The PLIs have been asked to continue to charge interest rate, for loans upto Rs.50,000/- and above Rs.50,000/- and upto Rs.2 lakh, with a maximum spread of 3% over and above applicable refinance rates, which are presently revised to 8.25% p.a., and 8.75% p.a. respectively, and for loans above Rs.2 lakh and upto Rs.25 lakh and above Rs. 25 lakh depending upon the risk perception in each proposal SIDBI has, however, instructed that the interest rate to the ultimate borrower in respect of loan above Rs.2 lakh is reasonable in relation to the cost of funds and risk perception.

Technology Upgradation Fund Scheme (TUFS)

SIDBI vide its circular dated 17.10.2003 has forwarded the additional norms issued by Ministry of Textiles, GoI vide its circular No.1 & 7 on the Refinance Scheme for Textile Industry under Technology upgradation Fund wherein additional banks / FIs have been coopted for the scheme as under:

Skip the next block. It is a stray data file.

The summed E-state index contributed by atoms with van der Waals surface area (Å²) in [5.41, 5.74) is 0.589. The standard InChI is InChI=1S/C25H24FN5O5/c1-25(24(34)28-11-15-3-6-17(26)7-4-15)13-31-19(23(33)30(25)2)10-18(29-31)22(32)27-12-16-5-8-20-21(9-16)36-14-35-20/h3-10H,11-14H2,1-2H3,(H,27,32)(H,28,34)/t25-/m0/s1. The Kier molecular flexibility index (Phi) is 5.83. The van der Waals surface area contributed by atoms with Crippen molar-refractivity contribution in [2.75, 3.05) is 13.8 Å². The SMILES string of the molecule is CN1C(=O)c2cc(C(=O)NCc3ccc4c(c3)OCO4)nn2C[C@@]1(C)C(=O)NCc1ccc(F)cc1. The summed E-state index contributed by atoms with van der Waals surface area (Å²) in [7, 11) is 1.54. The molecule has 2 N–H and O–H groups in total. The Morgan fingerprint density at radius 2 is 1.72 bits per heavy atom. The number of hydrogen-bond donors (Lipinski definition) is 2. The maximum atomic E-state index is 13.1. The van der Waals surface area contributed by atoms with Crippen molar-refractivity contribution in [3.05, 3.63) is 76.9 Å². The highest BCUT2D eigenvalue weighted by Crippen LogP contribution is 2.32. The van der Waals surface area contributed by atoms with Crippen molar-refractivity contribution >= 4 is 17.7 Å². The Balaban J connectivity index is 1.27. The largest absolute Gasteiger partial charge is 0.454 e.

The Sutex Cooperative Bank Ltd.; The United Western; The Lakshmi Vilas Bank Ltd.; Apna Sahkari Bank Ltd.; The Nasik Merchants’ Co-operative Bank (NAMCO Bank) and Dombimla Nagari Sahakari Bank Ltd.

Swarojgar Credit Card System

Pursuant to the Hon’ble Prime Minister’s announcement in his address to the nation on the Independence Day, it has been decided to introduce a new credit facility for fishermen, rickshaw owners, self employed persons, etc. A model scheme called the “Swarojgar Credit Card (SCC) Scheme’ has since been prepared by the National Bank for Agirculture and Rural Development (NABARD) and approved by the Ministry of Finance. All scheduled commercial banks have been advised to introduce such a scheme on the lines of the model scheme.

Model Scheme